I am home, and not in my Ugandan home; I’m back at my U.S.A. home. I wish I could give one straightforward answer about what happened to make me leave early, but I can’t quite do that. There wasn’t one specific event that led to me choosing to leave, but there were a few main things that made it just feel better to take some time away. Mainly, I went through a major depressive episode while there. I don’t want to say much else about it, other than that it started to come on before I even began the fellowship, and it was in no way Uganda’s fault. I would never blame the place nor the people for me needing to leave. Some people say it wasn’t my fault either, but you can decide for yourself what you’d like to make of it. The only reason I’m writing about this is so people won’t assume that I left for a reason that was negative towards Uganda. If there’s any part of you that does not see this as a credible health excuse, then know the following; I had two main health concerns while in Uganda. One of which was mental, and the other was malaria. Yes, I had malaria. As long as the proper medication is available, I’d take the latter diagnosis over the prior any day.
Okay, that’s all I’m going to say about that.
I am incredibly fortunate to have had Engeye Health Clinic make its way into my life story—I don’t doubt that for a second. I full-heartedly believe that I wouldn’t have been ready to take on adult life had it not been for this fellowship; I learned things about myself and the world that I likely would have struggled to learn otherwise. The past four months have been both the hardest and best months of my life.
This fellowship gave me an essential reminder about the things that are genuinely important in life. I know this sounds cliché… I thought I already knew what truly mattered; family is important, happiness is important, wellbeing is important… but I don’t think I had fully been living by these standards until being immersed in the fellowship. Throughout college, I had my horse blinders on—get good grades, get a degree, find an impressive job. I knew that these things weren’t really what mattered in the grand scheme of things, but I had become so wrapped up and obsessed with completing these goals that I forgot to live by the ideologies of what I really should have cared for. That’s not to say that I think this is the case for everyone; perhaps you are a person who will get more fulfillment from completing your PhD or starting a company. That is fine. I thought that’s who I was too, but I was wrong about myself. During my senior year of college, I found myself entirely unhappy. All throughout my four years at Union, I concocted an idea in my mind. The idea was that to be successful, someone should have good grades, be involved in many clubs, should have brag worthy accomplishments, and be overall more skilled in what you do than the next guy. To be considered successful, one should have a good GPA, important internship experience, significant research, notable projects… I’m sure many of us feel this way during college. This isn’t a new idea; college is a highly competitive environment. In my mind, I defined success in terms of academia, and in terms of how ostentatious my resume would seem.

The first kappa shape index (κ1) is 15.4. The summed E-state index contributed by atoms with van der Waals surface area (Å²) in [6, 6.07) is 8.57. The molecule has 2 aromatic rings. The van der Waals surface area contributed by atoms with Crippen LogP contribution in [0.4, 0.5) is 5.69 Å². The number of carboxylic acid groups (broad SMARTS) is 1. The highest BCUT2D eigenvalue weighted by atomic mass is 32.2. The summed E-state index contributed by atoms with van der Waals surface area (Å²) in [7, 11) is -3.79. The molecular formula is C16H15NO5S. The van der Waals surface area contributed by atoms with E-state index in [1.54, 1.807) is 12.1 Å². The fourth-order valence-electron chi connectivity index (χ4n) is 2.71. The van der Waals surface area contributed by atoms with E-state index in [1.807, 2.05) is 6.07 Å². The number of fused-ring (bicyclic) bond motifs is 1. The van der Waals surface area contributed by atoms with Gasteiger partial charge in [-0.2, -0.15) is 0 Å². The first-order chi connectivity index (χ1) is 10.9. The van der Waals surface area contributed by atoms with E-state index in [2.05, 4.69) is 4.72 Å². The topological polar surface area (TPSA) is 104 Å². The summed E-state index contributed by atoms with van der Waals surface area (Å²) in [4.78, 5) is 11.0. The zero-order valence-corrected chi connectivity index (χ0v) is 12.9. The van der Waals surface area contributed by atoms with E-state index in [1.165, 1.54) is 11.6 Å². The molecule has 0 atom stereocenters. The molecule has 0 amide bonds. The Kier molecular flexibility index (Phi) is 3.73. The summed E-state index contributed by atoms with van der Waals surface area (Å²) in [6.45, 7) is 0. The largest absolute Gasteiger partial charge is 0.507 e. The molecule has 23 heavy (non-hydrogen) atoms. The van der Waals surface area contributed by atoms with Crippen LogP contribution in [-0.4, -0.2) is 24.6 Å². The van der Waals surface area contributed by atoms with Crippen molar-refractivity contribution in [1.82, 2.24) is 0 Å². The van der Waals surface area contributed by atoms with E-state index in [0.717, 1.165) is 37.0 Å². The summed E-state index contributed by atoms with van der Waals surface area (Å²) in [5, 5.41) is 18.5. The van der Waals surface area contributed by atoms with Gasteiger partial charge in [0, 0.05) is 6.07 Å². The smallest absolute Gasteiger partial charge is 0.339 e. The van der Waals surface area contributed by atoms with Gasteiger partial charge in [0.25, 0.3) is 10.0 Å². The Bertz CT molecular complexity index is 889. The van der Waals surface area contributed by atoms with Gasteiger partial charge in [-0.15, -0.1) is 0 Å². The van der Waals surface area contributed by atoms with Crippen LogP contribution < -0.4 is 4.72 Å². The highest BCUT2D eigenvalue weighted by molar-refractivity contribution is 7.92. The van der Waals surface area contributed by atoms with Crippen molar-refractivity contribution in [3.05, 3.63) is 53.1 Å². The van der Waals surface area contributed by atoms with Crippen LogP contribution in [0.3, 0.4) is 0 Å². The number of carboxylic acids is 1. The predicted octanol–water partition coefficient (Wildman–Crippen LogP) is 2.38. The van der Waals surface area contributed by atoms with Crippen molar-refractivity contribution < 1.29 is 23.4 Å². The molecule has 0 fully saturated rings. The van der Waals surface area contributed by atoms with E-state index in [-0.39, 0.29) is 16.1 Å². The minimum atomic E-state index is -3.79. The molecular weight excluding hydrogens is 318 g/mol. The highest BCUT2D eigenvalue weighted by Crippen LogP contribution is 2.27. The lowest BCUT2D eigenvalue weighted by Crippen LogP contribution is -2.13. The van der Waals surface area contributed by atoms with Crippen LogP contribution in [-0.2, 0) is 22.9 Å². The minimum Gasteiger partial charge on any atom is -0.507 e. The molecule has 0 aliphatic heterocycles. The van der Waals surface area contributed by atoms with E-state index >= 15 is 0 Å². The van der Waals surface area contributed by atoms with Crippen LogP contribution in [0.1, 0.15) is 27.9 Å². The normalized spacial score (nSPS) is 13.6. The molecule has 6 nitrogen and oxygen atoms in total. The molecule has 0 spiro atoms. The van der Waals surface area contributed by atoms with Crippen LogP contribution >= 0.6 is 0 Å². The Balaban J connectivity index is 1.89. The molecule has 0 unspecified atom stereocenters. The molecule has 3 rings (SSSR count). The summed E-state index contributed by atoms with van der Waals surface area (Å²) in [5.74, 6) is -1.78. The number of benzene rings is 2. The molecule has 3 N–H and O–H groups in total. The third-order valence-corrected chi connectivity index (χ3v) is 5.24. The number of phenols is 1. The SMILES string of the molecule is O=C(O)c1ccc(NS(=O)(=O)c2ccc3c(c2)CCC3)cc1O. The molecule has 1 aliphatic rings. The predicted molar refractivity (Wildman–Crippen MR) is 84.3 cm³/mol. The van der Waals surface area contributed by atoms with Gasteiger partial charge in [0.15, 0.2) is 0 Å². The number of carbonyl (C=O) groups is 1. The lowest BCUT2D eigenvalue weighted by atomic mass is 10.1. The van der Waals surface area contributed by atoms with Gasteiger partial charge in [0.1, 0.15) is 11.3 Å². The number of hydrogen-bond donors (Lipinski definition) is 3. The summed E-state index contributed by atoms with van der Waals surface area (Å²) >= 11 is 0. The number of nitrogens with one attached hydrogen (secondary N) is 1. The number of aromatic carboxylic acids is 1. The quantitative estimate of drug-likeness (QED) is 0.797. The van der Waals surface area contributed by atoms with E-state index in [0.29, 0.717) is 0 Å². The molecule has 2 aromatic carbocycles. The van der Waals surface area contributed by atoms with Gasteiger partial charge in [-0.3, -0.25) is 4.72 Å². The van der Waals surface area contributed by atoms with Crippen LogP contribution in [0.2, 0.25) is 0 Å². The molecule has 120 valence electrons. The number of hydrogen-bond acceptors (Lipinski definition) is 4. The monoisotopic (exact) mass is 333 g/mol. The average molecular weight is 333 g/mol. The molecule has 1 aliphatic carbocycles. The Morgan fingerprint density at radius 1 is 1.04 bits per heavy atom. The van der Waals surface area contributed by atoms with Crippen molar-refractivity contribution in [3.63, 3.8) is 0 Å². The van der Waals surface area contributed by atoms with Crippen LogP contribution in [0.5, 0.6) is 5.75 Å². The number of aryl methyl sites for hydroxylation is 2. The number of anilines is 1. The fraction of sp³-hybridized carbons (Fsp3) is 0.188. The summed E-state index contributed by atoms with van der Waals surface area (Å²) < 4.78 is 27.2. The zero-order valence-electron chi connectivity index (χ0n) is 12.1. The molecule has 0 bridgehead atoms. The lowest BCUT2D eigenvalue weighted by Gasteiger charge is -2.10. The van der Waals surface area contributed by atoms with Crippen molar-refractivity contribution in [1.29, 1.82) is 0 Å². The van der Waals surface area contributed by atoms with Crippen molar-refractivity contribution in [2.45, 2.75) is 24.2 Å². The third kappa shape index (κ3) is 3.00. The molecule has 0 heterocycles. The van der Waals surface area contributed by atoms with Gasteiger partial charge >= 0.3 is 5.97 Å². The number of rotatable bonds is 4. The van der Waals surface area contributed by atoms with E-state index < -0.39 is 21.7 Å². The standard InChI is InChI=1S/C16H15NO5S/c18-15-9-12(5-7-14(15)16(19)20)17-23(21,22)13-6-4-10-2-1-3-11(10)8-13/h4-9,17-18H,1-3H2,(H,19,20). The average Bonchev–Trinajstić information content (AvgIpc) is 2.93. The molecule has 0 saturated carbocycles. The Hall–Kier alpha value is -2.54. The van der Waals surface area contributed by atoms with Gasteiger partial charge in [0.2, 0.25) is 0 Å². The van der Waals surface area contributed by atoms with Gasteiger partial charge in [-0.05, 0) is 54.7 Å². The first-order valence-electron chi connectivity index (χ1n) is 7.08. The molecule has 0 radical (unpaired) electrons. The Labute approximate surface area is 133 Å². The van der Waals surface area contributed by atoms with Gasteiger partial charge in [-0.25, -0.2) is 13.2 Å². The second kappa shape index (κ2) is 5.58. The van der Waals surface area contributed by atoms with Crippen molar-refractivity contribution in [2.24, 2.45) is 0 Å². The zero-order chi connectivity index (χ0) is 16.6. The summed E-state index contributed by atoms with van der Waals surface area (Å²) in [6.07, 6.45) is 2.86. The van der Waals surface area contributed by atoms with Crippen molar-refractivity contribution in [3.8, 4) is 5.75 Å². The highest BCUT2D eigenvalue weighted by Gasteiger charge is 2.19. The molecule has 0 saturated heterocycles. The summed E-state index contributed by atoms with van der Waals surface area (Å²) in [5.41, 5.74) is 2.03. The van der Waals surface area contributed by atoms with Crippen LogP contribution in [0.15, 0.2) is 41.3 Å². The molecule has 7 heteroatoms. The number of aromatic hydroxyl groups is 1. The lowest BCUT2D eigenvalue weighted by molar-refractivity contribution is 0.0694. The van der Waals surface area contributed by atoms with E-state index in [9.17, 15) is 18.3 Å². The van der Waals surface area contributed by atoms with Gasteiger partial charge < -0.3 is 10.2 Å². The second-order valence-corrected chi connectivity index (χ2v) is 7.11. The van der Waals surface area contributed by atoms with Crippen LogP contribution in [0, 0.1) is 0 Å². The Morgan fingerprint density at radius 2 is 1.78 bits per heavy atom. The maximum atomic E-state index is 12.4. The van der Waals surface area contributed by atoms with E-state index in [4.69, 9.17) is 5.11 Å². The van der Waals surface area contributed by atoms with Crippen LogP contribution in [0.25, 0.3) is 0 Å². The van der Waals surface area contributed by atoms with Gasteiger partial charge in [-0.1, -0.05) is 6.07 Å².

In my mind, I had created a definition of success that made me miserable. Somehow, I realized that my definition was wrong. During the school year, I achieved accomplishments that I typically would have expected to make me proud; I received an award at Prize Day, I was inducted into an honors society, I completed two thesis projects, and I presented my research at Steinmetz. I had a decent internship the summer before, and was put on the Dean’s list. Any one of these achievements alone should have made me feel successful, but still, I did not. This is how I knew that my definition needed to be changed.
During my fellowship to Uganda, the times where I found myself the happiest and most fulfilled were once I became closer to the people there. There is no denying, when I first got there, I was lonely. I did not feel completely contented by the accomplishments that I achieved by working in the clinic until I felt familiar with the Ugandan staff and patients. Uganda felt like home once the people felt like family. I found happiness once I found a love for my Ugandan friends.